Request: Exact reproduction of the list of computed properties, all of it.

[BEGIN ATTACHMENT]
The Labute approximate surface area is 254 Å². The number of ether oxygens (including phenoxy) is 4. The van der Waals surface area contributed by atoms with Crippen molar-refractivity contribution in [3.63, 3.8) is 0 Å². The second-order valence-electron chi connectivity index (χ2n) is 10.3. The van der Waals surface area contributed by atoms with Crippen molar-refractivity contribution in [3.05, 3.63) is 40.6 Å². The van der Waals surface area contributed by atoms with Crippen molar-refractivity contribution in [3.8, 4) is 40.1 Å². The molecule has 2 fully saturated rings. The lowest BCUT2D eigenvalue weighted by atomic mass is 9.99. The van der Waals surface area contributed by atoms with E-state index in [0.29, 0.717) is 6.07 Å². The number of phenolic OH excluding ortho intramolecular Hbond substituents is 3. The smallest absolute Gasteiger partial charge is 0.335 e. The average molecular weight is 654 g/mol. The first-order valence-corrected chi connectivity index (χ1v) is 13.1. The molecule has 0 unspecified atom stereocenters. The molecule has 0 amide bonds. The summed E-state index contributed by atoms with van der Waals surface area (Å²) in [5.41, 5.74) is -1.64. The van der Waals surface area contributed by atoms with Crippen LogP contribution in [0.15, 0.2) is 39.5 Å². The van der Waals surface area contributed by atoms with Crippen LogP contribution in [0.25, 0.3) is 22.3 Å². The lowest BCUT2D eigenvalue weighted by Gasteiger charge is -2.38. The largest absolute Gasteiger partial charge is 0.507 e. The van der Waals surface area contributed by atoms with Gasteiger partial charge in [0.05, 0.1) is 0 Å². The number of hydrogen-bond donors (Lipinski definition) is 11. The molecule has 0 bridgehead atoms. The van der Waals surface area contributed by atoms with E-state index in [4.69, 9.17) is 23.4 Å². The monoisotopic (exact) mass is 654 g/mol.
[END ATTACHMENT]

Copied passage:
The Labute approximate surface area is 254 Å². The number of ether oxygens (including phenoxy) is 4. The van der Waals surface area contributed by atoms with Crippen molar-refractivity contribution in [3.63, 3.8) is 0 Å². The second-order valence-electron chi connectivity index (χ2n) is 10.3. The van der Waals surface area contributed by atoms with Crippen molar-refractivity contribution in [3.05, 3.63) is 40.6 Å². The van der Waals surface area contributed by atoms with Crippen molar-refractivity contribution in [3.8, 4) is 40.1 Å². The molecule has 2 fully saturated rings. The lowest BCUT2D eigenvalue weighted by atomic mass is 9.99. The van der Waals surface area contributed by atoms with E-state index in [0.29, 0.717) is 6.07 Å². The number of phenolic OH excluding ortho intramolecular Hbond substituents is 3. The smallest absolute Gasteiger partial charge is 0.335 e. The average molecular weight is 654 g/mol. The first-order valence-corrected chi connectivity index (χ1v) is 13.1. The molecule has 0 unspecified atom stereocenters. The molecule has 0 amide bonds. The summed E-state index contributed by atoms with van der Waals surface area (Å²) in [5.41, 5.74) is -1.64. The van der Waals surface area contributed by atoms with Crippen LogP contribution in [0.15, 0.2) is 39.5 Å². The van der Waals surface area contributed by atoms with Crippen LogP contribution in [0.25, 0.3) is 22.3 Å². The lowest BCUT2D eigenvalue weighted by Gasteiger charge is -2.38. The largest absolute Gasteiger partial charge is 0.507 e. The van der Waals surface area contributed by atoms with Gasteiger partial charge in [0.05, 0.1) is 0 Å². The number of hydrogen-bond donors (Lipinski definition) is 11. The molecule has 0 bridgehead atoms. The van der Waals surface area contributed by atoms with E-state index in [4.69, 9.17) is 23.4 Å². The monoisotopic (exact) mass is 654 g/mol.